Beauty and the Bigger Picture
In her early 20s, she founded the Atelier Karasinski design studio out of her apartment in the eighth district. Today, her new studio – complete with pastel pink kitchen, bright communal workspace and ochre brown meeting room – is just two streets away, also in a traditional old-style Viennese apartment building. Often, there is no reason for Laura Karasinski to set foot outside the district: her work is here. And so is her life. Over the past few years, the boundaries between the two have become increasingly blurred, the young artist tells us, mug of decaf coffee – with oat milk – in hand. She doesn’t have a lot of free time as the scope of her operations is as diverse as the palette of colors and styles she works with. The 31-year-old Vienna-born designer with Polish roots says with conviction: “You can shape anything.” Her work proves this beyond a doubt: she adds her inimitable touch to everything from websites and logos to a company’s overall identity.
She loves to engage with Vienna and its history. Especially when a new project comes up, she studies the backstory in impressive detail. In 2015, Motto, a restaurant in the fifth district, became one of Karasinski’s first major interior design projects. Nine months of research went into her preparations. It turned out that the restaurant had been through four makeovers in its 40-year history. The search was on for photos, guest books and even former employees who could shed more light on Motto’s past. Old aspects were reinterpreted and fed back into the composition, ensuring that previous elements were brought into the present: such as the striking green velvet that once adorned the walls. Today, the benches are covered in the same material – in the same color.
Other projects followed, such as the Adlerhof, a complete redesign of a classic Viennese eatery executed in collaboration with Gerd Zehetner from Archiguards architects (see pages 72-73), and two beauty concept stores: the Babetown nail studio with integrated shop and the Gepp brothers’ hairdressing salon with coffeehouse and patisserie. The list goes on – lots of work that speaks for itself. With its very own aesthetic. Which comes as a surprise to Karasinski: “Lots of people say that they recognize our style. I ask myself: where?”
Eye for Detail
Elegant colors, expansive patterns and lots of vintage – all elements that Karasinski loves to work with. She always relies on her instincts to tell her how to accentuate the fundamental aesthetic of a space. A little like before, when people paid more attention to the aesthetics of utilitarian everyday objects. So it is hardly surprising to discover that she likes to incorporate centuries-old artisanal crafts. “Ideally, I work with manufactories directly. The handcraftsmanship techniques are passed down and perfected over generations. Quality that always shines through,” she says and shows us a small hinge made by arts and crafts metal studio Kyral (est. 1910) exclusively for one of her projects. The vintage look is intentional and achieved through patination. Another perfectly thought-through detail.
The tried-and-tested quality standards have always made this city an attractive location for artists and creative artisans. “I would have loved to have experienced the Vienna of the previous turn of the century – a hotbed of creativity that was home to Alma Mahler, Gustav Klimt and Koloman Moser. Although it definitely wouldn’t have been easy for a woman then either. But the city continued to evolve. Today, I am very happy about the direction that life and work are taking here. Vienna is loosening up. And it is ready for change. It takes a little convincing, but I am able to get a ‘yes’ out of even the most skeptical of Viennese clients for new projects,” she explains. As a woman she often has to prove herself, but she remains true to her idea and vision, and successfully so. Her customers love her design concepts. Striking without being too overt, they always have a common goal: the beautiful bigger picture.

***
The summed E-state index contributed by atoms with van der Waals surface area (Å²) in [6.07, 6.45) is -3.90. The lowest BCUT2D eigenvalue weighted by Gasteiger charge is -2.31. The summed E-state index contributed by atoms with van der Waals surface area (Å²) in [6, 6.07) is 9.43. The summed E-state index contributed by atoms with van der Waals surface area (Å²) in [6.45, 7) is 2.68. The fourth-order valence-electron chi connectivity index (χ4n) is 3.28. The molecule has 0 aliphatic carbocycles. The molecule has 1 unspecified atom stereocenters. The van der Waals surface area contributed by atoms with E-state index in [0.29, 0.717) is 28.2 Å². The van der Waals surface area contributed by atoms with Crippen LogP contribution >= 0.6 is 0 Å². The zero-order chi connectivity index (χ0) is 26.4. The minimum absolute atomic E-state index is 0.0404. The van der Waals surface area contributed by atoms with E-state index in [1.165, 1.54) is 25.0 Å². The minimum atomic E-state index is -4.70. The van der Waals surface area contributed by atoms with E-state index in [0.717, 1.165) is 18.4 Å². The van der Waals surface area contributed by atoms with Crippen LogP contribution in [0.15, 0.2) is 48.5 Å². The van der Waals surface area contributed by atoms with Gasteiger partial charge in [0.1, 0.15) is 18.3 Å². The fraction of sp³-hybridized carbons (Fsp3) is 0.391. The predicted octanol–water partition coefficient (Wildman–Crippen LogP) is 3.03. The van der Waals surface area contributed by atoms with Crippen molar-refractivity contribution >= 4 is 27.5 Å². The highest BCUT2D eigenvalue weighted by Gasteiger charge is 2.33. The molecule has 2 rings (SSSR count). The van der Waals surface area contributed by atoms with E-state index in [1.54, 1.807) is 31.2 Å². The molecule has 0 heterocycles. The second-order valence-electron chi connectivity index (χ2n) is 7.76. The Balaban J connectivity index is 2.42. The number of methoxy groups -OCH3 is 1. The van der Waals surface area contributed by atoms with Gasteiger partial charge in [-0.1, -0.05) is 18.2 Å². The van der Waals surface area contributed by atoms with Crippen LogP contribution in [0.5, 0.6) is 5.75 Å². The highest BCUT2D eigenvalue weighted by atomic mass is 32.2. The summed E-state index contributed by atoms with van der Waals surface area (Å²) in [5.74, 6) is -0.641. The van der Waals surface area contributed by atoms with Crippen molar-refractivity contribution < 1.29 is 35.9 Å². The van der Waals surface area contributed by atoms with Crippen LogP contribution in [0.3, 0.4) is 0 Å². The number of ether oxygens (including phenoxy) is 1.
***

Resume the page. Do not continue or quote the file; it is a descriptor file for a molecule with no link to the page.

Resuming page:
A Beautiful Future Ahead
Karasinski’s love for design and art blossomed at an early age. “Beautification” has always been a passion of hers. When she was in school, it took the form of sketches of her classmates and sometimes even tattoos. Today, she is adding a certain something to the city’s interiors. Most recently to the 178 rooms – or individually crafted “Buden” – at new modern hotel Superbude at Perspektivstrasse 8 in the second district. It is also the location of the smallest hotel in Vienna: Hotel Karasinski, a hotel within a hotel, is just big enough for two. It is a suite oozing old-style Viennese charm to turn any stay in the city into an unforgettable experience: a freestanding bathtub, stylish vintage furniture, a cozy bed and no end of surprises. Each month, Laura carefully curates new individual notes including snacks, books and personalized playlists. Bicycles are also available for guests to use during their stay. The idea is that anyone staying at Hotel Karasinski will feel at home. In familiar surroundings. Which is what Vienna is all about in her eyes. Reservations can either be made via the studio website or with Superbude Wien Prater directly.
That she is hard at work on her next project is clear enough, but it’s all still top secret at the moment. So it remains to be seen what 2022 has in store.
Text: Karoline Gasienica-Bryjak
Studio Atelier KarasinskiPiaristengasse 17/2/3
MottoSchönbrunner Straße 30
- Mo, 18:00 - 00:00
- Tu - Th, 18:00 - 02:00
- Fr, 18:00 - 04:00
- Sa, 10:00 - 04:00
- Su, 10:00 - 02:00
Babetown Beauty Concept Store - Nail & Brow BarPiaristengasse 17
- Tu, 09:00 - 07:00
- We, 09:00 - 07:00
- Th, 09:00 - 07:00
- Fr, 09:00 - 07:00
- Sa, 10:00 - 04:00
Gebrüder Gepp Gustav Emil Paula Paula - Coiffeur - Café - PatisserieBabenbergerstraße 7
- Mo, 07:30 - 20:00
- Tu, 07:30 - 20:00
- We, 07:30 - 20:00
- Th, 07:30 - 20:00
- Fr, 07:30 - 20:00
- Sa, 07:30 - 20:00